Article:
Insults and Injuries

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Born in Tulsa, Oklahoma, in 1918, Chenoweth relocated with her family to Sioux Falls, South Dakota, while she was still a child. She began her art training in the late 1940s at the prestigious Chicago Art Institute and completed her bachelor's degree at New York's renowned Pratt Institute. (So much for those who have labeled her provincial.)

Chenoweth's work from the 1940s featured recognizable images done in a modernist, hard-edged linear style. "My Studio," a marvelous oil on board from 1947, is typical. It's a portrait of the artist's home in which the palette is dominated by muted browns and grays set off by shades of black and red, a type of tonal juxtaposition seen in many of Chenoweth's pieces over the next fifty years. Her future as an abstract artist is also foreshadowed in the piece, since the major pictorial elements are composed of the shifting effects of light and the checkerboard tablecloth in the foreground. By 1948, Chenoweth had broken from representation and was creating entirely abstract pieces. Unfortunately, none of these early abstractions, which have been exhibited elsewhere in recent years, are included in the hapless Collage.

In 1949 Chenoweth accepted an art teaching job in Rocky Ford and settled in Colorado. The next year, she attended the University of Denver, where she was a protege of the legendary Vance Kirkland and watercolor master Jack Ball. After receiving her BFA at DU in 1950, Chenoweth attended graduate school at the University of Illinois at Champaign-Urbana, where she earned an MFA in 1953. At the time, she was one of the few women in the entire country with an advanced art degree. It was in that same year that Chenoweth was hired by Woelffer at the now-defunct CSFAC art school. In 1957, when the school folded and Woelffer went to California, Chenoweth joined the faculty of nearby Colorado College.

Chenoweth's style from the 1950s is related to abstract expressionism, but with a key difference. Though she embraced the gestural and intuitive method of that New York-based movement, Chenoweth continued to make hard-edged compositions. The stunning "Marabout," an oil and collage on canvas, sets passages of automatism next to roughly geometric ones. And the palette, like the one employed in "My Studio," combines dark browns, olive greens and blacks with white, yellows and tints of orange and red. "Marabout," which might mean "about Mary," is a genuine masterpiece.

During the 1950s, Chenoweth's work was widely shown at venues as varied as the Brooklyn Museum and the Dallas Museum of Fine Arts, but self-promotion was never of interest to Chenoweth, and she gradually withdrew from the exhibition circuit. As a result, her work became known chiefly to her many students and to a small circle of avid collectors in Colorado Springs.

By the late 1950s, Chenoweth was reintroducing subject matter into her prints and paintings. The checkerboard seen in the foreground of "My Studio" is seen again in "Plaza," a wonderful woodblock print from 1958--but here it represents the paving stones of a public square instead of a tablecloth. Once again, Chenoweth combined lights with darks, using quiet browns and grays accented by bright-white details.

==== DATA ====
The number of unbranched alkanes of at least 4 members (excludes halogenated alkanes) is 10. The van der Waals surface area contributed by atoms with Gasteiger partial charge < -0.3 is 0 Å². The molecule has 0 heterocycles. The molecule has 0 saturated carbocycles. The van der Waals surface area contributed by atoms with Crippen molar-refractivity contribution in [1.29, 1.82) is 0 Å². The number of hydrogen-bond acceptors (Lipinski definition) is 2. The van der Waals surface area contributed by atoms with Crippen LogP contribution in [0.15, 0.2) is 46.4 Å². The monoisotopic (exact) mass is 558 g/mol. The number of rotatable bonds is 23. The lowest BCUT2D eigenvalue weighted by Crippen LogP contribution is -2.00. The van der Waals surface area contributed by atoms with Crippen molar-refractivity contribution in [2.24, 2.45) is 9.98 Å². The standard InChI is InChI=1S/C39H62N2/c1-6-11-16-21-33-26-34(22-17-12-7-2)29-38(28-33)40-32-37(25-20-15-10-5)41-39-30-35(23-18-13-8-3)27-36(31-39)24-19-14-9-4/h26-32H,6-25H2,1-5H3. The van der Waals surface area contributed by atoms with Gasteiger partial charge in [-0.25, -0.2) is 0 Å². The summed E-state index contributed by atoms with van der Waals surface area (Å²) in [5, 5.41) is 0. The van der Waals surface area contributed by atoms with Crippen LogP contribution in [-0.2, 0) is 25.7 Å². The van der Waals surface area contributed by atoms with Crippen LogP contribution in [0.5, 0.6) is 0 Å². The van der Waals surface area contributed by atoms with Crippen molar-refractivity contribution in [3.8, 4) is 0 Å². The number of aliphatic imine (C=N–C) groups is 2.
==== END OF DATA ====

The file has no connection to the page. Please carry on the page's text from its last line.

Works like "Plaza" and "Tripoli, Libya, Skyline," an oil on canvas from 1958, are closely akin to the thoroughly non-objective "Marabout"--except that there are identifiable objects in each of the newer pieces underneath all those painterly flourishes. But as with "Marabout," Chenoweth has built up "Plaza" and "Tripoli" by putting roughly geometric shapes among expressionist sections. In "Marabout," the effect is totally abstract; in "Plaza" and "Tripoli," it is used to suggest buildings. The same approach is seen in the breathtaking "La Fontana," an oil and collage on canvas from 1959. Torn pieces of paper, some with visible print, are arranged to form an arched doorway through which a fountain is glimpsed. In places, Chenoweth has allowed the paper to create the design of the composition; in other areas, paint is used to flesh out the particulars of the scene.

One unusual art form embraced by Chenoweth was the creation of carved doors. The exhibit includes one of these doors, done in 1960. Chenoweth took a ready-made walnut door and gouged out simple geometric shapes and patterns including a signature checkerboard. She also carved doors to serve as printing blocks, resulting in mammoth woodblocks done on huge sheets of rice paper. Like so many other things, none of these door prints are included in Collage.

Doors were not just a tool for Chenoweth; they also served as subject matter. "Door in Tangiers," which is undated (though it was surely done in the 1960s), and the closely associated "Doorway," from 1968, both feature miniature and essentially realistic doors rendered in wood and paint. Looking twenty years ahead of their time, both seem to anticipate some of the efforts of other, younger artists of the 1980s.

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Michael Paglia is an art historian and writer whose columns have appeared in Westword since 1995; his essays on the visual arts have also been published in national periodicals including Art News, Architecture, Art Ltd., Modernism, Art & Auction and Sculpture Magazine. He taught art history at the University of Colorado Denver.
Contact: Michael Paglia